Synopses & Reviews
“Take one man who rejects authority and religion, and leads a punk band. Take another man who wonders whether vertebrates arose in rivers or in the ocean….Put them together, what do you get? Greg Graffin, and this uniquely fascinating book.” —Jared Diamond, author of Guns, Germs, and Steel
Anarchy Evolution is a provocative look at the collision between religion and science, by an author with unique authority: UCLA lecturer in Paleontology, and founding member of Bad Religion, Greg Graffin. Alongside science writer Steve Olson (whose Mapping Human History was a National Book Award finalist) Graffin delivers a powerful discussion sure to strike a chord with readers of Richard Dawkins The God Delusion or Christopher Hitchens God Is Not Great. Bad Religion die-hards, newer fans won over during the bands 30th Anniversary Tour, and anyone interested in this increasingly important debate should check out this treatise on science from the god of punk rock.
"Take one man who rejects authority and religion, leads a punk band, and is highly successful at it. Take another man who wonders whether vertebrates arose in rivers or in the ocean, and is fascinated by evolution, creativity, and Ice Age animals. Put them together, and what you get? Answer: Greg Graffin, and this uniquely fascinating book." Jared Diamond, Pulitzer-Prize-winning author of Guns, Germs, and Steel and Collapse
"Graffin is one of those rare people who seem to have combined two lives into one. He's one of a small but growing number of atheists in the United States willing to talk about the damage they believe religion can do." Kirkus Reviews (starred review)
"Graffin and Olson manage to weave the seemingly disparate concepts [of evolution, naturalist thought and punk] together into a satisfying narrative." LA Weekly
"Bucking authority and the religious views of his family, Graffin explains how he has developed a personal philosophy that celebrates the power of nature." Nature
"A worldview eloquently expressed." Chicago Tribune
“[Graffin] explains how evolution can be a guide to life.” Scientific American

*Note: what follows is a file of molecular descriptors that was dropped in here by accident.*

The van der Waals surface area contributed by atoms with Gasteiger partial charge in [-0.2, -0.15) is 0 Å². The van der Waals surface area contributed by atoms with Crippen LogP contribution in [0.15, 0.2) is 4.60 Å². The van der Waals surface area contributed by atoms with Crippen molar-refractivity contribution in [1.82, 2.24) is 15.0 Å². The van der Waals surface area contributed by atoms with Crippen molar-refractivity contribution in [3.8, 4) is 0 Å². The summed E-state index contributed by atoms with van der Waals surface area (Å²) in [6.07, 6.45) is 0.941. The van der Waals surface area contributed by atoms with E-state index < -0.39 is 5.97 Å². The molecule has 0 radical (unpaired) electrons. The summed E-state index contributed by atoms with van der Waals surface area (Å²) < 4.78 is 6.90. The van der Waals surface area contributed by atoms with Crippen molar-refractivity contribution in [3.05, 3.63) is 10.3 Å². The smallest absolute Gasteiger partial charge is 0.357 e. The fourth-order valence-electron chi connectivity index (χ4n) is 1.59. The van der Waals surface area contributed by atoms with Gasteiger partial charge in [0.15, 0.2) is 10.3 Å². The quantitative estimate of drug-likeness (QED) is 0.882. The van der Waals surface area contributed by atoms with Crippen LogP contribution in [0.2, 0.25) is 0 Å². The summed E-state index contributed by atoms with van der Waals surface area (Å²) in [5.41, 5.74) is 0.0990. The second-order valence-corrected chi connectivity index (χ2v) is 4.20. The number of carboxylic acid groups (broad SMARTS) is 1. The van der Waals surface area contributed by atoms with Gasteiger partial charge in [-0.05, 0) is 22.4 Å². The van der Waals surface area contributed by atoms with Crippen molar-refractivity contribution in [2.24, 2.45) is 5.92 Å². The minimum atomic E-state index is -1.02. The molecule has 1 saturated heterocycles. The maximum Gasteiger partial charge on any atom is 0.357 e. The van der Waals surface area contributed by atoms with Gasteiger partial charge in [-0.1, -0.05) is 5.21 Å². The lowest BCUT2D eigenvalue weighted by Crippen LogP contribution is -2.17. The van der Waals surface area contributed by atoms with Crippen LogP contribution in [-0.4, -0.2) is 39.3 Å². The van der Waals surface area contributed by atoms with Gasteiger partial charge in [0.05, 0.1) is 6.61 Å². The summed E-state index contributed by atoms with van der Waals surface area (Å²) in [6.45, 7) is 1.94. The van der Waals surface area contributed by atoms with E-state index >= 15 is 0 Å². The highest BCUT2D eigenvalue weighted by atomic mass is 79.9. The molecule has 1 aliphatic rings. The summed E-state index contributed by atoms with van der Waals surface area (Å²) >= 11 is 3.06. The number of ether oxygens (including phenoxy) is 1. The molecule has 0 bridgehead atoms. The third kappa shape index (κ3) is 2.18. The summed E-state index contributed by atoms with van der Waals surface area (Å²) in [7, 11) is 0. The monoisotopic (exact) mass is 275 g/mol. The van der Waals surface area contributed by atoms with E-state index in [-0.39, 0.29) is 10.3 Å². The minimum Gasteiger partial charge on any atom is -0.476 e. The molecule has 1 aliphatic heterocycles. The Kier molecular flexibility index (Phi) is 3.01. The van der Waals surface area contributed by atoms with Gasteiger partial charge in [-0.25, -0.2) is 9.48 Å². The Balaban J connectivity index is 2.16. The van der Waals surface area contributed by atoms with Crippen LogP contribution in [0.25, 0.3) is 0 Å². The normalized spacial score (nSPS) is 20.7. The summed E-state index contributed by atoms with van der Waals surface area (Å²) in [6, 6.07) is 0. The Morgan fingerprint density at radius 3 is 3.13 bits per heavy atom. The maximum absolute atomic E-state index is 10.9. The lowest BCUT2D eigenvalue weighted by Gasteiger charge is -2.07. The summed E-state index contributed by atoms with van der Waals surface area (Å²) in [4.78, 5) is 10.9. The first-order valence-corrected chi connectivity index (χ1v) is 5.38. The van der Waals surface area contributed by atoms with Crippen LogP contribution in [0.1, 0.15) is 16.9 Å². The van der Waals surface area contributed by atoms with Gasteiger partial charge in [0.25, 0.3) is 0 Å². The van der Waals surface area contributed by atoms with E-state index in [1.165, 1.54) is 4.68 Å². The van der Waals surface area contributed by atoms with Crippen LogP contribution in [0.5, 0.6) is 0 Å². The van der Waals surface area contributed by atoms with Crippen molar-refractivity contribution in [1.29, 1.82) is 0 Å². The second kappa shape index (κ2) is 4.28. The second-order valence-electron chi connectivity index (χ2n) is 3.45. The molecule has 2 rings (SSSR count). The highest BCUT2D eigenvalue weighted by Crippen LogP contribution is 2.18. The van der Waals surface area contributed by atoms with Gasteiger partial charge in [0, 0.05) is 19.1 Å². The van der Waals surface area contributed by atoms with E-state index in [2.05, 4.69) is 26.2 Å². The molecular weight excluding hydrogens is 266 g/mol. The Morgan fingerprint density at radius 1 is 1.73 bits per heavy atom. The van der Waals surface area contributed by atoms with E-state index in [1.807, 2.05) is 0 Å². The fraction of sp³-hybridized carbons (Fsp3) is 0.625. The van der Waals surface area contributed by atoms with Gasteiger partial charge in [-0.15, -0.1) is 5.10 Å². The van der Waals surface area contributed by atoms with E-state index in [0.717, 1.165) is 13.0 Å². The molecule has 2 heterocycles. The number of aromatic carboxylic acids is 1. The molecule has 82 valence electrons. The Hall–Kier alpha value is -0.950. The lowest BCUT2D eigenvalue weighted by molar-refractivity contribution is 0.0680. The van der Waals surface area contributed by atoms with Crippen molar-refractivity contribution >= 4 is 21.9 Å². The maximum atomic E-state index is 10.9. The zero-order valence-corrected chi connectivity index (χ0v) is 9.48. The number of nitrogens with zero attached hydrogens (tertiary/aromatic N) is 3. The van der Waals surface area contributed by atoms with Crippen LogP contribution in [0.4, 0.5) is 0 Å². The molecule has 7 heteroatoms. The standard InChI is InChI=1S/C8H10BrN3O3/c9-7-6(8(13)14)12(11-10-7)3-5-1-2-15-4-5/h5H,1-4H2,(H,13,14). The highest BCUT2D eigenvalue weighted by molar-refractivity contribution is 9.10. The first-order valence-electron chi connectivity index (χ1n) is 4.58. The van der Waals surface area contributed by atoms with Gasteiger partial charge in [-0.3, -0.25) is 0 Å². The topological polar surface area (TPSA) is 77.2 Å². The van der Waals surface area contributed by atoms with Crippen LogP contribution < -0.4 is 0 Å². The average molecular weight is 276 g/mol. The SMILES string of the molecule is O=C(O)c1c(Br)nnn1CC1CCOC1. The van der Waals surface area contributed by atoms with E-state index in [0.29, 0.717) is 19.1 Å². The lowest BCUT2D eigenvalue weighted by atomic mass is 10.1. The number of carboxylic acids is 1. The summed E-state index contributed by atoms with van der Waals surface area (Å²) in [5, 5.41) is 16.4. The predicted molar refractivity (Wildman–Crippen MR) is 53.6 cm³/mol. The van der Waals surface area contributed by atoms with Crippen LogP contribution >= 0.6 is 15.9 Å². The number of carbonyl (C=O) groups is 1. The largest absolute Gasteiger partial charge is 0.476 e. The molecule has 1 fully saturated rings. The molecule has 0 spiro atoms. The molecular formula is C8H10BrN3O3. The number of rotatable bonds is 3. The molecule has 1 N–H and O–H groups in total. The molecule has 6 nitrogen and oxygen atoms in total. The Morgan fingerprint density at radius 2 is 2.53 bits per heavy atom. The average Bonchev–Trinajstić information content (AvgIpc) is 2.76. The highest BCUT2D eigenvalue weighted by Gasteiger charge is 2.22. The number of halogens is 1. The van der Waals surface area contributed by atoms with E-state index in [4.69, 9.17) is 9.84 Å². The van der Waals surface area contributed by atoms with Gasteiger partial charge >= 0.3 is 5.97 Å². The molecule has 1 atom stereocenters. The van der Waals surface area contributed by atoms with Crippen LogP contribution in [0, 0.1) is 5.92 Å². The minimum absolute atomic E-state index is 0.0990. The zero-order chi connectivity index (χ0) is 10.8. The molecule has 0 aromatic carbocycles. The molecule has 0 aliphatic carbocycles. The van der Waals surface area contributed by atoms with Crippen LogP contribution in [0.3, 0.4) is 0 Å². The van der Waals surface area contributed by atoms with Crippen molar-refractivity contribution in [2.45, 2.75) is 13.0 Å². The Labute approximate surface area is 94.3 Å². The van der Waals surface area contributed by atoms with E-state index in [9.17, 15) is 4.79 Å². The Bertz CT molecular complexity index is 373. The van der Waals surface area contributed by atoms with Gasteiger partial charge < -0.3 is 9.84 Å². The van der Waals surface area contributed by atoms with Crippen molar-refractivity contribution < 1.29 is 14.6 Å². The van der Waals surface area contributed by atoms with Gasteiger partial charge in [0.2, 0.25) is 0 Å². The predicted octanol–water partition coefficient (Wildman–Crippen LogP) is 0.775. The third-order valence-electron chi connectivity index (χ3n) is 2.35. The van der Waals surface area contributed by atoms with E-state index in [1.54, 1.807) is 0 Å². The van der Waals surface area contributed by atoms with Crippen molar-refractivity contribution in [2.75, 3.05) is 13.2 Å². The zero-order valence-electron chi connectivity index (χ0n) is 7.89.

“Whether youre a believer, an atheist, an agnostic, or anything in between, this is a necessary book.” PopMatters
“Humble, challenging, and inspiring.... For Graffin, the appeal of both worlds was that, at their best, they challenged authority, dogma and given truths and opened up space for the anarchic process of creativity.” Kirkus Reviews (starred review)
Most people know Greg Graffin as the lead singer of the punk band Bad Religion, but few know that he also received a PhD from Cornell University and teaches evolution at the University of California at Los Angeles. In Anarchy Evolution
, Graffin argues that art and science have a deep connection. As an adolescent growing up when "drugs, sex, and trouble could be had on any given night," Graffin discovered that the study of evolution provided a framework through which he could make sense of the world.
In this provocative and personal book, he describes his own coming of age as an artist and the formation of his naturalist worldview on questions involving God, science, and human existence. While the battle between religion and science is often displayed in the starkest of terms, Anarchy Evolutionprovides fresh and nuanced insights into the long-standing debate about atheism and the human condition. It is a book for anyone who has ever wondered if God really exists.
A provocative look at the collision between religion and science by Graffin, a founding member of the cult punk band Bad Religion as well as a lecturer at UCLA.
About the Author
Greg Graffin was born in Madison, Wisconsin, and is the lead vocalist and songwriter of the legendary punk band Bad Religion, which he cofounded in Los Angeles in 1980. Graffin obtained his PhD in zoology at Cornell University. He has served as a lecturer in life sciences and paleontology at UCLA. He splits his time between Ithaca, New York, and Los Angeles.
Steve Olson's Mapping Human History was a National Book Award finalist and won the Science-in-Society Award from the National Association of Science Writers. Olson has also written for the Atlantic Monthly, Scientific American, and Science. He lives in Bethesda, Maryland, where he coaches the math team at a public middle school.